Almost a year after Phillip Hammond announced the Government's intention to banning letting fees, we now have a draft bill before parliament.
Since that announcement, we have had a consultation on the ban, and of course a new government, but it has remained on the legislative agenda thanks to the concerted campaigning of renters across the country.
So what does the bill look like? Crucially, it bans all fees for tenants, leaving no exceptions that could be exploited by agents by massively increasing the amount of one fee.
It also extends transparency measures to third-party websites like Zoopla, meaning that renters should be more easily able to see if their agent is registered with a redress scheme, as is legally required.
However, there are still problems with the bill that need to be dealt with as scrutiny takes place.
Alongside the fees ban, the bill caps the level of deposit a landlord can ask for. The principle is an important one, but the proposal to cap it at 6 weeks' rent is too high; four weeks is well-understood and should be the maximum.
The bill also caps holding deposits at one week's rent, but this poses a further problem. Holding deposits tie a renter to a property (if they decide against it they lose the money) but not the agent, who at any point up to signing the contract can decide to give the money back and go with another tenant. This system is patently unfair and should be ended.
We also need clarity on enforcement of the ban. Tenants could enforce the ban through the County Court or with Trading Standards support but government should also consider statutory compensation for those who have dealt with agents breaking the law.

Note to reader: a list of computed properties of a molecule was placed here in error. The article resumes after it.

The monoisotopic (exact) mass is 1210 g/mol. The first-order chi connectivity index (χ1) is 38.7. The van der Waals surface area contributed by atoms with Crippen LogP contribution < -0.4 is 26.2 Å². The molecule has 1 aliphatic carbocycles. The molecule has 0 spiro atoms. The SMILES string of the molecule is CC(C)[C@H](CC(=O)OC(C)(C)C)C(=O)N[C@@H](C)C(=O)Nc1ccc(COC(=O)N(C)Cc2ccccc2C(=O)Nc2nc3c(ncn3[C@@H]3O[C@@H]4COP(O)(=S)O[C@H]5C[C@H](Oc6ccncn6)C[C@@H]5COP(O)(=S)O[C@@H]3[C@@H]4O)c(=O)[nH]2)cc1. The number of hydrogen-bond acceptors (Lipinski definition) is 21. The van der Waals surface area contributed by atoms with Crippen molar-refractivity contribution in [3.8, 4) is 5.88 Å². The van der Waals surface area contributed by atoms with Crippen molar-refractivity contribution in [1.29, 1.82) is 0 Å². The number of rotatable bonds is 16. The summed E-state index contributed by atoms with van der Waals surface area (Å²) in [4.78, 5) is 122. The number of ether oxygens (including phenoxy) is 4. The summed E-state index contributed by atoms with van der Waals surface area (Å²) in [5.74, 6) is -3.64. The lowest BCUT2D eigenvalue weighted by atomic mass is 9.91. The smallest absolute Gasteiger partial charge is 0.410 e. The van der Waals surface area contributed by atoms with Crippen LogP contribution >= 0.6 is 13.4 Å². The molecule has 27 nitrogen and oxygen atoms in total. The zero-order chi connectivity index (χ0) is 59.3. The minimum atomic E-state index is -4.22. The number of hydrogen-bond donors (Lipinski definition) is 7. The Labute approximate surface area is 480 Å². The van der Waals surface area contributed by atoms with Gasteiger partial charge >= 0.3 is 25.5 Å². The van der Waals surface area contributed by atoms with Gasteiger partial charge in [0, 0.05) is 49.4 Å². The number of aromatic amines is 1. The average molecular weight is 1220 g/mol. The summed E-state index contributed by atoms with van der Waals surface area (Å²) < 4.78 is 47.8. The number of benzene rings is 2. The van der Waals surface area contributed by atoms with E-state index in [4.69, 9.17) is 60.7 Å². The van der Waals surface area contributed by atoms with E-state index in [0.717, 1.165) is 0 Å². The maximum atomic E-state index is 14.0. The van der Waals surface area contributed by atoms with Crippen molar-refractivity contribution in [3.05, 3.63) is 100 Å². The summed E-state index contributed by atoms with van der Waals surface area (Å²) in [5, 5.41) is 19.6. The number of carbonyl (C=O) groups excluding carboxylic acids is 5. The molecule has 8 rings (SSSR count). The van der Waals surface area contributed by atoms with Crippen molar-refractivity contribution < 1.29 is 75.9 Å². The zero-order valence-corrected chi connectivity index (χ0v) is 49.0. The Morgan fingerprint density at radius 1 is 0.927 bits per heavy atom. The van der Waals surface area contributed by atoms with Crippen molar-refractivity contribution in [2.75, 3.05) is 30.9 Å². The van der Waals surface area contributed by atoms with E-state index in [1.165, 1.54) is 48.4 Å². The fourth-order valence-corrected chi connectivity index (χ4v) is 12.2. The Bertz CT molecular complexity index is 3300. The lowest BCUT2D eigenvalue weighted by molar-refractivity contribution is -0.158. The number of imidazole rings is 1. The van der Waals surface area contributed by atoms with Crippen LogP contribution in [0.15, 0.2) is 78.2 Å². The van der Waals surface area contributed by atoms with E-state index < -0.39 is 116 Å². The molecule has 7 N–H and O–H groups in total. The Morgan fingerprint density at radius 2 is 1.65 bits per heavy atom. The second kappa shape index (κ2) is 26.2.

So what next? The bill is in draft form, meaning it will go through oversight and scrutiny before then being presented again to parliament.
This is a frustrating delay but will hopefully allow us to rectify the issues raised above.
At the same time though, and speculating on timings, we may not see a ban come into force until April 2019, once it has gone through the full parliamentary process.
Given that political instability could cause further upheaval in the legislative agenda, this is surely cause for concern and any measures to speed up the process must be taken.
The consultation (which saw brilliant engagement from renters, making up half of the responses) was overwhelmingly in favour of a ban, and there is cross-party consensus on this issue.
Coupling it with proper regulation of agents, as the government intends, will make a real difference. But we're all hoping that we don't have to sign another tenancy before the ban becomes law.